Hermann Maier is back!
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KITZBUEHEL, Austria (Jan. 27-News Release) — Hermann Maier is back! And so is the Austrian team, which suffered a rare shutout on the Hahnenkamm downhill podium two days earlier. Maier led a top-five Austrian sweep in winning Monday’s rescheduled World Cup super G in Kitzbuehel. Bode Miller (Franconia, NH) in 13th and Jake Fiala (Breckenridge, CO) in 16th led the U.S. Ski Team — but Miller dropped to second in the World Cup standings, eight points behind Eberharter going into Tuesday’s night slalom in Schladming.
Maier started 22nd on a snowy, low-visibility day and posted a time no one could beat in 1:20.48. Christoph Gruber was second, .11 back, with Stephan Eberharter losing the race in the Zielschuss, finishing third .15 behind.
It was Maier’s fifth race back on the World Cup after a serious motorcycle accident in 2001 nearly ended his career. Many had thought that he could not come back, and his return at Adelboden two weeks ago caught many by surprise.
“I think when I came back I had too much of an expectation on myself,” said Maier. “So I had to change my tactics. Today, in the start, I thought of having one of the best times — maybe not winning — but having one of the best times.”
Many thought the race would be called, as heavy, heavy snow began about a half-hour prior to start. Marco Sullivan (Squaw Valley, CA) was the first U.S. victim, pulling out just past the midway point after having trouble keeping on line. Thomas Vonn (Newburgh, NY) made it to the bottom, but it wasn’t pretty. “I took this HUGE air in Johno’s section at the top. I knew the jump was there, but I couldn’t see a thing and all of a sudden, bam, I’m flying about 50 feet and it felt like I was 12 feet in the air. I was going right at a gate panel.” Vonn finished 35th.
Downhill winner Daron Rahlves (Truckee, CA), was never really on pace against the eventual winning times, but lost any chance with a big mistake at the bottom. “I just got too much on my left ski and shot way wide,” said Rahlves.
“The super G has been disappointing (for me) this season, with just no results,” he added. “I haven’t had a good run top-to-bottom yet. I feel like I can change that quickly. And in St. Moritz, I’m going to be ready for that race.
“Today it was tactics which just threw me off. It’s not a good feeling to keep doing that. The downhill side of things is where I put the heavier price, but I’ve done well in super G in the past. But I’m looking forward to get it going again in St. Moritz.”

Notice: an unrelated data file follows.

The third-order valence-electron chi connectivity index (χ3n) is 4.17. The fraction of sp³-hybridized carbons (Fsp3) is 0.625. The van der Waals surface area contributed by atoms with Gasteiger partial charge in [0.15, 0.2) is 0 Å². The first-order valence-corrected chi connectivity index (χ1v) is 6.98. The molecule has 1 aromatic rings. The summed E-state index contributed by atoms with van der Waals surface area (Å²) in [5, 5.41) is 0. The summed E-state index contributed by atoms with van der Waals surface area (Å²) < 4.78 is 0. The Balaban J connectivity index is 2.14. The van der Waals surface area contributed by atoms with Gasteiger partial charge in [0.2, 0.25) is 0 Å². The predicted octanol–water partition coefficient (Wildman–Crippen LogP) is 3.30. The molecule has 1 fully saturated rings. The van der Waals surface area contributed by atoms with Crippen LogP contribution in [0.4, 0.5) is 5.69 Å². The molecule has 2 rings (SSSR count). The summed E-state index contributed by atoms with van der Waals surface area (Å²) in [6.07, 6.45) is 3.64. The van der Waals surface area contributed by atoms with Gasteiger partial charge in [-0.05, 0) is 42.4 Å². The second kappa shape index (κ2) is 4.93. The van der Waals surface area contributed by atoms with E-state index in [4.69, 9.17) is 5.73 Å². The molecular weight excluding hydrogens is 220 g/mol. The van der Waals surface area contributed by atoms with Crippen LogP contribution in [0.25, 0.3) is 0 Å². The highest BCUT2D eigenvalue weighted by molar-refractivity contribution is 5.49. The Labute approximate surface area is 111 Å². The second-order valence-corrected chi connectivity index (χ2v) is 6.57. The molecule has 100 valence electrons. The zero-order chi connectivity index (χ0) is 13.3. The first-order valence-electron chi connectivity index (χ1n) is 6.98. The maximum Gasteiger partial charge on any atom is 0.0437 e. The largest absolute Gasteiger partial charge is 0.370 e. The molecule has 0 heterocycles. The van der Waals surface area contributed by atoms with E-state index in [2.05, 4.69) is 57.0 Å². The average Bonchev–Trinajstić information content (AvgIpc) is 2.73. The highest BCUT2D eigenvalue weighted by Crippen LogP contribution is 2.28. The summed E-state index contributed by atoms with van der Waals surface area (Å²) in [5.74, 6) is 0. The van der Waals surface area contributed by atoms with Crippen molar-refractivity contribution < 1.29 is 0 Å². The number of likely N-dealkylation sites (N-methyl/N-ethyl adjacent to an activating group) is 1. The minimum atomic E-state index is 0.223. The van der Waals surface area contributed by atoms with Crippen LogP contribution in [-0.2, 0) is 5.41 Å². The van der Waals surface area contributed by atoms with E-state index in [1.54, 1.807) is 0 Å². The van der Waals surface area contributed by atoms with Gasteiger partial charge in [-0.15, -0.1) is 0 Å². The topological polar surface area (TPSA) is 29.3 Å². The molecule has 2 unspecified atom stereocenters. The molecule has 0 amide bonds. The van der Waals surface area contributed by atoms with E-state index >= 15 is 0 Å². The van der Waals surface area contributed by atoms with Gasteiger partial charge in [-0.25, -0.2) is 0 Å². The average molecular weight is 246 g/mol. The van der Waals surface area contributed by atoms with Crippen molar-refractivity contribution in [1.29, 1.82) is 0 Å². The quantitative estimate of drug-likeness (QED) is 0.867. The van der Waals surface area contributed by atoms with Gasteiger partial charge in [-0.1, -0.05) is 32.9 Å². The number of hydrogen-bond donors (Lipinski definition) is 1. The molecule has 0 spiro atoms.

Miller battled snow in and on his goggles. By the lower part of the course, he had extremely limited visibility. He had a top-10 top split, but was 28th on the bottom. The finish did drop him behind Eberharter in the overall hunt, but Miller has the opportunity to move back into the lead in Tuesday’s night slalom in Schladming, which he won a year ago.
Fiala continued to chalk up strong finishes, narrowly missing his top-15 target, finishing 16th. “Boy, if I keep stringing off these PB’s (personal bests), maybe I can win in St. Moritz,” he joked in the finish. Fiala has had, by far, the best season of his career in both super G and downhill.
The finish kept the U.S. men in third behind Austria and Switzerland in the Nation’s Cup hunt.
The men’s speed team now heads to a private training camp before next Sunday’s World Championship super G. The U.S. World Championship Team will be named later on Monday but will, of course, be led by defending World Champion Rahlves. Miller will join his slalom teammates, already in Schladming, for the spectacular Tuesday night race where he won a year ago.
FIS ALPINE WORLD CUP
Men’s Super G
Monday, Jan. 27
1. Hermann Maier, Austria, 1:20.48
2. Christoph Gruber, Austria, 1:20.59
3. Stephan Eberharter, Austria, 1:20.63
4. Andreas Schifferer, Austria, 1:21.12
5. Hans Knauss, Austria, 1:21.19
13T. Bode Miller, Franconia, NH, 1:22.17
16. Jake Fiala, Breckenrridge, CO, 1:22.17
23. Daron Rahlves, Truckee, CA, 1:22.51
35. Thomas Vonn, Newburgh, NY, 1:23.43
Scott Macartney (Redmond, WA) and Marco Sullivan (Squaw Valley, CA) did not finish.